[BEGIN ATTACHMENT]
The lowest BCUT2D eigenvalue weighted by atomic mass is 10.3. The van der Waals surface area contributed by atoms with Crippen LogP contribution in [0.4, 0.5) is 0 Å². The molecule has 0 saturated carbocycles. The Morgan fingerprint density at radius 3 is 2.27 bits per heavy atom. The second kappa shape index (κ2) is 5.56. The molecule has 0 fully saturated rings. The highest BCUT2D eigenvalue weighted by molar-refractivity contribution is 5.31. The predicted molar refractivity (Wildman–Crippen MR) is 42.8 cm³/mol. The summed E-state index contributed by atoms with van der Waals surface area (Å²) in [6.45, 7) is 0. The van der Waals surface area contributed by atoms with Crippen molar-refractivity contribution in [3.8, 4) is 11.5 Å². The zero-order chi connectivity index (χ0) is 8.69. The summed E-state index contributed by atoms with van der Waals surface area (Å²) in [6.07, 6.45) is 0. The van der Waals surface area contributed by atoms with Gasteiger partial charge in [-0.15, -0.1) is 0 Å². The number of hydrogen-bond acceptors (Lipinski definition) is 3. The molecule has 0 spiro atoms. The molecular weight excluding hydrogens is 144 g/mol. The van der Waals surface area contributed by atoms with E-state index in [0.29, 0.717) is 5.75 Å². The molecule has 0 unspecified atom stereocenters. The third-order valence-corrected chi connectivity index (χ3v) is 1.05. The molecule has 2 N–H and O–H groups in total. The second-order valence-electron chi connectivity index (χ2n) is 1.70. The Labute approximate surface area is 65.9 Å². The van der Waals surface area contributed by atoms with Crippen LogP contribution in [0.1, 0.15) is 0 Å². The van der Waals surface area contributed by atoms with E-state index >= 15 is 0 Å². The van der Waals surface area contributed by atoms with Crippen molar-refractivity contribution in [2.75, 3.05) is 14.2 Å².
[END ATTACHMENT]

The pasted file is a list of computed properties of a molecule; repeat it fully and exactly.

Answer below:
The lowest BCUT2D eigenvalue weighted by atomic mass is 10.3. The van der Waals surface area contributed by atoms with Crippen LogP contribution in [0.4, 0.5) is 0 Å². The molecule has 0 saturated carbocycles. The Morgan fingerprint density at radius 3 is 2.27 bits per heavy atom. The second kappa shape index (κ2) is 5.56. The molecule has 0 fully saturated rings. The highest BCUT2D eigenvalue weighted by molar-refractivity contribution is 5.31. The predicted molar refractivity (Wildman–Crippen MR) is 42.8 cm³/mol. The summed E-state index contributed by atoms with van der Waals surface area (Å²) in [6.45, 7) is 0. The van der Waals surface area contributed by atoms with Crippen molar-refractivity contribution in [3.8, 4) is 11.5 Å². The zero-order chi connectivity index (χ0) is 8.69. The summed E-state index contributed by atoms with van der Waals surface area (Å²) in [6.07, 6.45) is 0. The van der Waals surface area contributed by atoms with Gasteiger partial charge in [-0.15, -0.1) is 0 Å². The number of hydrogen-bond acceptors (Lipinski definition) is 3. The molecule has 0 spiro atoms. The molecular weight excluding hydrogens is 144 g/mol. The van der Waals surface area contributed by atoms with E-state index in [0.29, 0.717) is 5.75 Å². The molecule has 0 unspecified atom stereocenters. The third-order valence-corrected chi connectivity index (χ3v) is 1.05. The molecule has 2 N–H and O–H groups in total. The second-order valence-electron chi connectivity index (χ2n) is 1.70. The Labute approximate surface area is 65.9 Å². The van der Waals surface area contributed by atoms with Crippen LogP contribution in [0.1, 0.15) is 0 Å². The van der Waals surface area contributed by atoms with E-state index >= 15 is 0 Å². The van der Waals surface area contributed by atoms with Crippen molar-refractivity contribution in [2.75, 3.05) is 14.2 Å².